by Dunstan Prial
published by Farrar Straus Giroux
© 2006 by Dunstan Prial
Click on image to purchase
From Publishers Weekly
Built upon interviews with musicians, family and colleagues, this admiring
biography delivers a solid portrait of the famed 20th-century critic,
journalist and producer. Known for his square crew cut, protuberant
eyes and toothy grin, the sometimes arrogant, blues-loving Vanderbilt
heir "seemed to know what America wanted to hear before America
knew it," writes first-time author Prial. Besides recording Bessie
Smith's last studio sessions and Billie Holiday's first, Hammond is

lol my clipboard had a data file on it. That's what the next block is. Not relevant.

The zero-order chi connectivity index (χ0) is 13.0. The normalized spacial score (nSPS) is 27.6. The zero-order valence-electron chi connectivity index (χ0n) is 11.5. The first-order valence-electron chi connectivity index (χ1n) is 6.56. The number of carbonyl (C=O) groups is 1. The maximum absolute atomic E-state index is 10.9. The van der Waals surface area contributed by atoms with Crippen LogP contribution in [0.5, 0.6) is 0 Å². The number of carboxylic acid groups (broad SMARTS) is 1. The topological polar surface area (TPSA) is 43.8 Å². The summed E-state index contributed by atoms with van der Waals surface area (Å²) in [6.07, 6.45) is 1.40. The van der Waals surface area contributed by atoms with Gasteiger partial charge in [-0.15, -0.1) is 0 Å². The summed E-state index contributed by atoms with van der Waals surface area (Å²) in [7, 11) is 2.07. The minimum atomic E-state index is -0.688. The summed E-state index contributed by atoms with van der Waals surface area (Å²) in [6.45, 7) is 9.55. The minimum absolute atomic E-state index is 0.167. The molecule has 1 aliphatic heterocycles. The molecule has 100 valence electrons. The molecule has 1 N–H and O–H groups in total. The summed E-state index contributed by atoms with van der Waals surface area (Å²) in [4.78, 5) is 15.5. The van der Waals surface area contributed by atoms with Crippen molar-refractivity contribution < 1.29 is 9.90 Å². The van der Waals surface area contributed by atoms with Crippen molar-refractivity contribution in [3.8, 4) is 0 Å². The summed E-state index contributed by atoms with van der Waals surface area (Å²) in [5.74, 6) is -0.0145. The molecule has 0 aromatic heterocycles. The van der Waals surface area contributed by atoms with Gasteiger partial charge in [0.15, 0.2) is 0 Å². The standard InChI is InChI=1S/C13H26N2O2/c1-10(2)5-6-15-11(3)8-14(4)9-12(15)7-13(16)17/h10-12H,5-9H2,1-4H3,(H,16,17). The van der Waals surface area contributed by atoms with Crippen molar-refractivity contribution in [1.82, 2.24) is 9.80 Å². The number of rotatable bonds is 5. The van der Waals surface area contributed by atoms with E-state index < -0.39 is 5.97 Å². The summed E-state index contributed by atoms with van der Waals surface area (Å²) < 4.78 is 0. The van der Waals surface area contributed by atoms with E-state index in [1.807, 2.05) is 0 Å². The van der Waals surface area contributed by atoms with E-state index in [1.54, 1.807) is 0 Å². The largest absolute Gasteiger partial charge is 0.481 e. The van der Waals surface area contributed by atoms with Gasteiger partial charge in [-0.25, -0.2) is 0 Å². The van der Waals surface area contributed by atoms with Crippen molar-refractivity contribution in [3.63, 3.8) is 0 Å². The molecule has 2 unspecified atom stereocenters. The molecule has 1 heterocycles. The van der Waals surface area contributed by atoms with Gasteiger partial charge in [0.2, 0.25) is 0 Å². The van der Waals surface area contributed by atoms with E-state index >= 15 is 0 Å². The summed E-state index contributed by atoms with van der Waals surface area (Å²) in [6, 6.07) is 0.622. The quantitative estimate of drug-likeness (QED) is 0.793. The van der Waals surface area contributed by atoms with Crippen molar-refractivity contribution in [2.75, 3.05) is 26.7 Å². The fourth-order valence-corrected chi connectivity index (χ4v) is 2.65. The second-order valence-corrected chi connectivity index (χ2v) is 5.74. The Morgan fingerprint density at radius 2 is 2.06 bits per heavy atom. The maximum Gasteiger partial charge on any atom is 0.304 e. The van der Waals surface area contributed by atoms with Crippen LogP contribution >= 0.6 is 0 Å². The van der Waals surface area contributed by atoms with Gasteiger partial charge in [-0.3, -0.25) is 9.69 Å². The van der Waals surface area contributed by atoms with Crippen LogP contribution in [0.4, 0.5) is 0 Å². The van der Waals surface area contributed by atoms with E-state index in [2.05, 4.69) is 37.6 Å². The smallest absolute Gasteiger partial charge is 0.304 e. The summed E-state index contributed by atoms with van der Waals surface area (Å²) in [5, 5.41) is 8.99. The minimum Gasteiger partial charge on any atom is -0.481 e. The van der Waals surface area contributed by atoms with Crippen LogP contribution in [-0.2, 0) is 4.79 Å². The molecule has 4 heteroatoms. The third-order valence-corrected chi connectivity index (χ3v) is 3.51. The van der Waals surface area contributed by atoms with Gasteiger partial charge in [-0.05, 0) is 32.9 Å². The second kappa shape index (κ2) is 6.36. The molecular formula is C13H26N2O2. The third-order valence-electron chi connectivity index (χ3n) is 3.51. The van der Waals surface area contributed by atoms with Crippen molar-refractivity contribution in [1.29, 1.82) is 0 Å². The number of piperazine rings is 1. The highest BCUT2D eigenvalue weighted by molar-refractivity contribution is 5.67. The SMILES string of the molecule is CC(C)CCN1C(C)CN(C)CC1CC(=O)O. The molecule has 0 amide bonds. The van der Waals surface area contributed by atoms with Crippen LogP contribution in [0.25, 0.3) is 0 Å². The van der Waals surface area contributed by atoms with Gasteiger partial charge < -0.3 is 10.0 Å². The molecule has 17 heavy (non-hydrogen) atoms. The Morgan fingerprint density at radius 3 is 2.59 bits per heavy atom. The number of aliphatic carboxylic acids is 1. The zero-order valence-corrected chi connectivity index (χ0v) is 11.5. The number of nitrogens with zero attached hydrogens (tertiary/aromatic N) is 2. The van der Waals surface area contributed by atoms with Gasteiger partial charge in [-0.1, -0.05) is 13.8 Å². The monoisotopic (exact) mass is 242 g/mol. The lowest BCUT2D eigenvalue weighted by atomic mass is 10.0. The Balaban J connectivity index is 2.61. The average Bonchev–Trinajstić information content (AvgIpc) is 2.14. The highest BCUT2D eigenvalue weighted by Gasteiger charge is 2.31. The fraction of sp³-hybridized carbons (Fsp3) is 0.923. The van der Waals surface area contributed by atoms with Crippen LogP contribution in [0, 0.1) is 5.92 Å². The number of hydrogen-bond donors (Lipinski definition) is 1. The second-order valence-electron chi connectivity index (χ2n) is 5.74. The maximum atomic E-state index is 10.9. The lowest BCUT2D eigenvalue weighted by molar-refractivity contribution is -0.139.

the nudge that gets Count Basie to leave Kansas City and the driving
force behind Benny Goodman's decision to integrate his band by adding
black vibraphonist Lionel Hampton -- all this roughly two decades before
he signs Bob Dylan to Columbia Records. Prial's sedulous work pays off
in the consistency of his narrative. His even-toned, chronological book
is light on anecdotes, but his smart use of music histories, jazz autobiographies
and Hammond's own Downbeat and Melody Maker writings results in an impressive
and authoritative text. Moreover, Prial's insights into Hammond's youth
and two marriages transform his work from the tale of a jazz buff with
money into an engaging study of a man with two obsessions -- "making
music and promoting social reform."
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